Difference between revisions of "ARCS"

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(Created page with "'''ARCS''' is a firmware bootloader (also known as a PROM console) used in most computers produced by SGI since the beginning of the 1990...")
 
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'''ARCS''' is a [[firmware]] [[bootloader]] (also known as a [[PROM]] [[console]]) used in most [[computer]]s produced by [[Silicon Graphics|SGI]] since the beginning of the 1990s.
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'''ARCS''' is a [[firmware]] bootloader (also known as a [[PROM]] [[console]]) used in most [[computer]]s produced by [[Silicon Graphics|SGI]] since the beginning of the 1990s.
  
 
The ARCS system is loosely compliant with the [[Advanced RISC Computing]] (ARC) standard, promulgated by the [[Advanced Computing Environment]] consortium in the early 1990s. In another sense, the ARC standard is based on SGI's ARCS, which was used as a basis for generating the ARC standard itself, although ARC calls for a [[little-endian]] system while ARCS system is [[big-endian]] on all [[MIPS architecture|MIPS]]-based systems.  Despite various inconsistencies between the two, both SGI's ARCS implementations and the ARC standard share many commonalities (such as device naming, calling conventions, ''etc.'').
 
The ARCS system is loosely compliant with the [[Advanced RISC Computing]] (ARC) standard, promulgated by the [[Advanced Computing Environment]] consortium in the early 1990s. In another sense, the ARC standard is based on SGI's ARCS, which was used as a basis for generating the ARC standard itself, although ARC calls for a [[little-endian]] system while ARCS system is [[big-endian]] on all [[MIPS architecture|MIPS]]-based systems.  Despite various inconsistencies between the two, both SGI's ARCS implementations and the ARC standard share many commonalities (such as device naming, calling conventions, ''etc.'').
  
Most of the computers which use the ARCS firmware are based on the MIPS line of [[microprocessor]]s. But, the [[SGI Visual Workstation]] series, which is based on the [[Intel Corporation|Intel]] [[Pentium III]], also uses ARCS. The Visual Workstation series is the only commercially produced [[Intel 80386]]-compatible system which used an ARCS firmware, rather than the traditional PC [[BIOS]] used in most Intel 386-lineage machines.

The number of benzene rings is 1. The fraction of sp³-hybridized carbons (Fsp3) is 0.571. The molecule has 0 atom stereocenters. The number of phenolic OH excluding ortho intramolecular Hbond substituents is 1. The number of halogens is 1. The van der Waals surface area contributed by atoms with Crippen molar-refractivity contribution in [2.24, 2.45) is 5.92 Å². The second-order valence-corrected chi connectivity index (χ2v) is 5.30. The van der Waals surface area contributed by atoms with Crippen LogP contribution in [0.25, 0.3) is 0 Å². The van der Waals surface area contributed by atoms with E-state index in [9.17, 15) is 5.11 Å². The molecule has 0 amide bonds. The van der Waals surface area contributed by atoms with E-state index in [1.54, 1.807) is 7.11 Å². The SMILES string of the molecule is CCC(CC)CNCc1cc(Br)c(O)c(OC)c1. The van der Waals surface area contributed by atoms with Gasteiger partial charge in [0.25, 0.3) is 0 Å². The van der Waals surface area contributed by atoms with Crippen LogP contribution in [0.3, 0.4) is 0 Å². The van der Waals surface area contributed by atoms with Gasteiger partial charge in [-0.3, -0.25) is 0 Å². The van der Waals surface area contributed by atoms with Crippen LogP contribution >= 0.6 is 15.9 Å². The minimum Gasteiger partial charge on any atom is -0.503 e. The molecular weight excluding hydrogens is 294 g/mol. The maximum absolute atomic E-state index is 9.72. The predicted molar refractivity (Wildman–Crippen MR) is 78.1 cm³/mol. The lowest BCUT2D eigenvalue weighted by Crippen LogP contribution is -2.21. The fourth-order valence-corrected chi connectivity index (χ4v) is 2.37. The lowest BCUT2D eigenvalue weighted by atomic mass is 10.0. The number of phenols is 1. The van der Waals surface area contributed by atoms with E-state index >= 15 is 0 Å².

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Most of the computers which use the ARCS firmware are based on the MIPS line of microprocessor]]s. But, the [[SGI Visual Workstation]] series, which is based on the [[Intel Corporation|Intel]] [[Pentium III]], also uses ARCS. The Visual Workstation series is the only commercially produced Intel 80386-compatible system which used an ARCS firmware, rather than the traditional PC [[BIOS]] used in most Intel 386-lineage machines.
  
 
A list of product lines which use the ARCS console includes:
 
A list of product lines which use the ARCS console includes:

Revision as of 23:36, 3 January 2011

ARCS is a firmware bootloader (also known as a PROM console) used in most computers produced by SGI since the beginning of the 1990s.

The ARCS system is loosely compliant with the Advanced RISC Computing (ARC) standard, promulgated by the Advanced Computing Environment consortium in the early 1990s. In another sense, the ARC standard is based on SGI's ARCS, which was used as a basis for generating the ARC standard itself, although ARC calls for a little-endian system while ARCS system is big-endian on all MIPS-based systems. Despite various inconsistencies between the two, both SGI's ARCS implementations and the ARC standard share many commonalities (such as device naming, calling conventions, etc.).

Most of the computers which use the ARCS firmware are based on the MIPS line of microprocessor]]s. But, the SGI Visual Workstation series, which is based on the Intel Pentium III, also uses ARCS. The Visual Workstation series is the only commercially produced Intel 80386-compatible system which used an ARCS firmware, rather than the traditional PC BIOS used in most Intel 386-lineage machines.

A list of product lines which use the ARCS console includes: